# Tutor profile: Sunil D.

## Questions

### Subject: R Programming

How do I read in an excel spreadsheet into R and perform a t-test between two groups. The excel has one column specifying the type of car ("ford" or "tesla") and another column giving it's maximum speed. The data previewed looks like this: company max_speed ford 122 ford 127 ford 127 tesla 120 tesla 115 tesla 127

I'm going to list what is being done on the line after step x: Then I'm going to give you the relevant R code below that step to execute what is stated. Step 1: Read in the csv file using the read.csv command data = read.csv("name_of_your_file.csv") Step 2: Separate the max_speed values based on company name tesla = data$max_speed[ which(data$company == "tesla") ] ford = data$max_speed[ which(data$company == "ford") ] Step 3: Perform the t-test based on these values t.test(tesla,ford) The t.test command will print to the screen important statistics from the test such as the p-value. In this particular example the p-value was 0.4042 meaning that there is no significant difference between the max speeds of the two groups.

### Subject: Calculus

Find the local minima of the function: $$ f(x) = x^{3} - 3x$$.

When asked to find minimas or maximas of a function, the first step you should perform is to find the derivative of the function, set it equal to 0, and solve for x, like so: $$ f'(x) = 3x^{2}-3 = 0 $$ $$ 3(x+1)(x-1) = 0 $$ $$ x = 1 $$ or $$ x = -1 $$ We now have two potential candidates as local extrema (local maxima or local minima), but how do we determine which of these are maxima/minima? We do this by plugging in our two candidates into the second derivative of the function like so: $$ f''(x) = 6x $$ $$ f''(1) = 6 $$ $$ f''(-1) = -6 $$ Rules: If the second derivative is positive when evaluated at the value , it is a local minima If the second derivative is negative when evaluated at the value , it is a local maxima Note: A way to remember this is that it's the opposite of what you would think. You would think a maxima would be at the largest value (a positive value) of the 2nd derivative, but it's the opposite. A maxima is at a negative value of the 2nd derivative. Using the above two rules it is easy to see that $$x=1$$ is a minima and $$x=-1$$ is a maxima and so the answer to the question is that $$x=1$$ is the local minima of the function.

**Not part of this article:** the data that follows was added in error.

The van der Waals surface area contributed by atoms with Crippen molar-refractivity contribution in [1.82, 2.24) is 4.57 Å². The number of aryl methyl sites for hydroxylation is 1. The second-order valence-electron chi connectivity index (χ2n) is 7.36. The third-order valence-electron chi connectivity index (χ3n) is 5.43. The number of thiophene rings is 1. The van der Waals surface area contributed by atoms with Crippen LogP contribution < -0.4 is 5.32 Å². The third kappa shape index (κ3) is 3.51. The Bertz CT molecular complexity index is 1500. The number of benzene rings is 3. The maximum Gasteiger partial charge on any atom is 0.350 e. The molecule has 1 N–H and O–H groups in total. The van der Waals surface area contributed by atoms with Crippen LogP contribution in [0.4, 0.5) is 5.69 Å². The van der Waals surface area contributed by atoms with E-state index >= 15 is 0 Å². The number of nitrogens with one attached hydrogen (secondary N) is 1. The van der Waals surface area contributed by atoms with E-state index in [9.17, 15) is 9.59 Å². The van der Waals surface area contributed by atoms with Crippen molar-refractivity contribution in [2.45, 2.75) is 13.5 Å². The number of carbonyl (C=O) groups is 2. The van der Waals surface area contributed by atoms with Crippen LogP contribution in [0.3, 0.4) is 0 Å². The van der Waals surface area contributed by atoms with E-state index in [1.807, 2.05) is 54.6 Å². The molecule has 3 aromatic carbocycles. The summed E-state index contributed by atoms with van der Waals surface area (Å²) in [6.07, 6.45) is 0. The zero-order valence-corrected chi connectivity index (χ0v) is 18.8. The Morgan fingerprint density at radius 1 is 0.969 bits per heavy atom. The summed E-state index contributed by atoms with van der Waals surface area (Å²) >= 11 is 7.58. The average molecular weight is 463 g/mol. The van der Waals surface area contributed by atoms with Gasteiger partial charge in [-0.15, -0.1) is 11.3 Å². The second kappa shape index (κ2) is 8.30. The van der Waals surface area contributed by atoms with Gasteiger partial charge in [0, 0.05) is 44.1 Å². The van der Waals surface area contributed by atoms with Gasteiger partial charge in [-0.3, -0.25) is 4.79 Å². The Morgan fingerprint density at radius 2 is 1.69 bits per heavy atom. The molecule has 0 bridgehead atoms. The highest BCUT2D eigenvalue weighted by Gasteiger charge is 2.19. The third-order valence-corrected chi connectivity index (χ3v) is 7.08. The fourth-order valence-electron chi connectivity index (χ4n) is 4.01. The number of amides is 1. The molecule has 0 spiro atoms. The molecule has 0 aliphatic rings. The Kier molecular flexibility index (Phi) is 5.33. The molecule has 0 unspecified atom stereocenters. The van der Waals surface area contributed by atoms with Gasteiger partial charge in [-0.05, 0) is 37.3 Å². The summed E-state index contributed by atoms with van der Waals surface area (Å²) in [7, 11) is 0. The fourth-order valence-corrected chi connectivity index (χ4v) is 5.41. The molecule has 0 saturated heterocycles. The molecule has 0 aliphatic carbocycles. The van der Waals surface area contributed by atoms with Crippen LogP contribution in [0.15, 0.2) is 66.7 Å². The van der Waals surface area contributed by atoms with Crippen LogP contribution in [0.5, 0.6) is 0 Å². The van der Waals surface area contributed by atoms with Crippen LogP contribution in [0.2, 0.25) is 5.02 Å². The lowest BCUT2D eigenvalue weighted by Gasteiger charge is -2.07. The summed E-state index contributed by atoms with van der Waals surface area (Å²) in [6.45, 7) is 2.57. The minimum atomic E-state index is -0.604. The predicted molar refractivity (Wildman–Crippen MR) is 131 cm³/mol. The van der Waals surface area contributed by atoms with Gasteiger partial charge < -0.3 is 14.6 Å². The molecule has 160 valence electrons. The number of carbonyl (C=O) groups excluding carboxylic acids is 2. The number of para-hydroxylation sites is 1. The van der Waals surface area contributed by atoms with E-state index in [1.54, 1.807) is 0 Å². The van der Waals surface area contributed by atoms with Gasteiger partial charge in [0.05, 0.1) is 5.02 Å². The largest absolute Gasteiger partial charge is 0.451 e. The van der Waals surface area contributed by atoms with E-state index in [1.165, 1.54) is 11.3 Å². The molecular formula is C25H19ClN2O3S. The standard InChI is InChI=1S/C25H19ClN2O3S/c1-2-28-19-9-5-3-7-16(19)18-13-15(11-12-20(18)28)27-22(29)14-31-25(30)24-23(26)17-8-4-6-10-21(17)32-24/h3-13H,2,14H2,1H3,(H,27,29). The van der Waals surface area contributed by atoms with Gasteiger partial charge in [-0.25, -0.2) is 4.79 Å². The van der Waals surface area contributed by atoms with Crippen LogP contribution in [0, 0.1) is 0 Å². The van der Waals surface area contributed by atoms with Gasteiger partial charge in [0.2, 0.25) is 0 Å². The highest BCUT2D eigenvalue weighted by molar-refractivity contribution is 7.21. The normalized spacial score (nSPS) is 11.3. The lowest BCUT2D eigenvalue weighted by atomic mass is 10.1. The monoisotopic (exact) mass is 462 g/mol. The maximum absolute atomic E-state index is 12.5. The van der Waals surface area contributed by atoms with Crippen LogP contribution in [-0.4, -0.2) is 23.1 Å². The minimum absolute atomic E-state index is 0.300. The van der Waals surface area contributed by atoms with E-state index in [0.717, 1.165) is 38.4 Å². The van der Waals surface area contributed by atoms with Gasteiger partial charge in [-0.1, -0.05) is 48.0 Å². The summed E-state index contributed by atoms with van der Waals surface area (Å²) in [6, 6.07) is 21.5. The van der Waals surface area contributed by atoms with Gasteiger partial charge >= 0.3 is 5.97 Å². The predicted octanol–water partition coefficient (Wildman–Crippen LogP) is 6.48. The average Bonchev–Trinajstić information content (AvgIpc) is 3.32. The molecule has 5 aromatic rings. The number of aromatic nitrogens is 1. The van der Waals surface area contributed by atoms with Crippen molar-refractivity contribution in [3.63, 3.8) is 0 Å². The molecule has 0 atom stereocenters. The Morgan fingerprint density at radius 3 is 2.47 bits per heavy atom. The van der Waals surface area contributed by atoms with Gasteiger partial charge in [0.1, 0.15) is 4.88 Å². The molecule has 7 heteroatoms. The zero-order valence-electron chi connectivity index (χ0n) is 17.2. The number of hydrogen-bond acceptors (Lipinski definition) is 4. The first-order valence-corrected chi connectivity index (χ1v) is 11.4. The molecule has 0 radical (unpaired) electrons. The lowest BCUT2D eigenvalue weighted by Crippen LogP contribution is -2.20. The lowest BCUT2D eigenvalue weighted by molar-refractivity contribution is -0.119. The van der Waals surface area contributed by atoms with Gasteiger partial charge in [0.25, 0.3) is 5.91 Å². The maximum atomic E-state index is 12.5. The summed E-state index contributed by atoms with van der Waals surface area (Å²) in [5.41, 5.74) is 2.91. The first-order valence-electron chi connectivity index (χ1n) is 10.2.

### Subject: Statistics

An unfair coin is tossed 10 times with the probability of head being 0.6. What is the probability of getting exactly 3 heads?

The number of successful outcomes (success being heads in this case) can be modeled with a binomial distribution. $$ P(X = k) = {n \choose k} p^{k}(1-p)^{n-k}$$ Where n is the number of trials (10 in our case) and k is the number of successes (3 heads) and p is the probability of success (p=0.6). Using our formula to evaluate we have: $$ P(X = 3) = {10 \choose 3} (0.6)^{3}(1-0.6)^{10-3} = 120*(0.6)^{3}(0.4)^{7} = 0.04246733 $$ A way to think about this solution is that suppose we got 3 heads on the first 3 tosses of the coin and then 7 tails. The probability of this happening is $$ (0.6)^{3}(0.4)^{7} = 0.0003538944$$. But notice that this is only one way of achieving 3 heads and 7 tails. We could have gotten 7 tails on the first 7 tries and then 3 heads which would have also satisfied our requirements of having 3 heads and 7 tails out of the 10 tosses. As a matter of fact there are $$ {10\choose3} = 120 $$ ways of attaining our desired outcome and that is why we multiply the probability of a getting a single successful outcome $$ (0.6)^{3}(0.4)^{7} $$ by 120.

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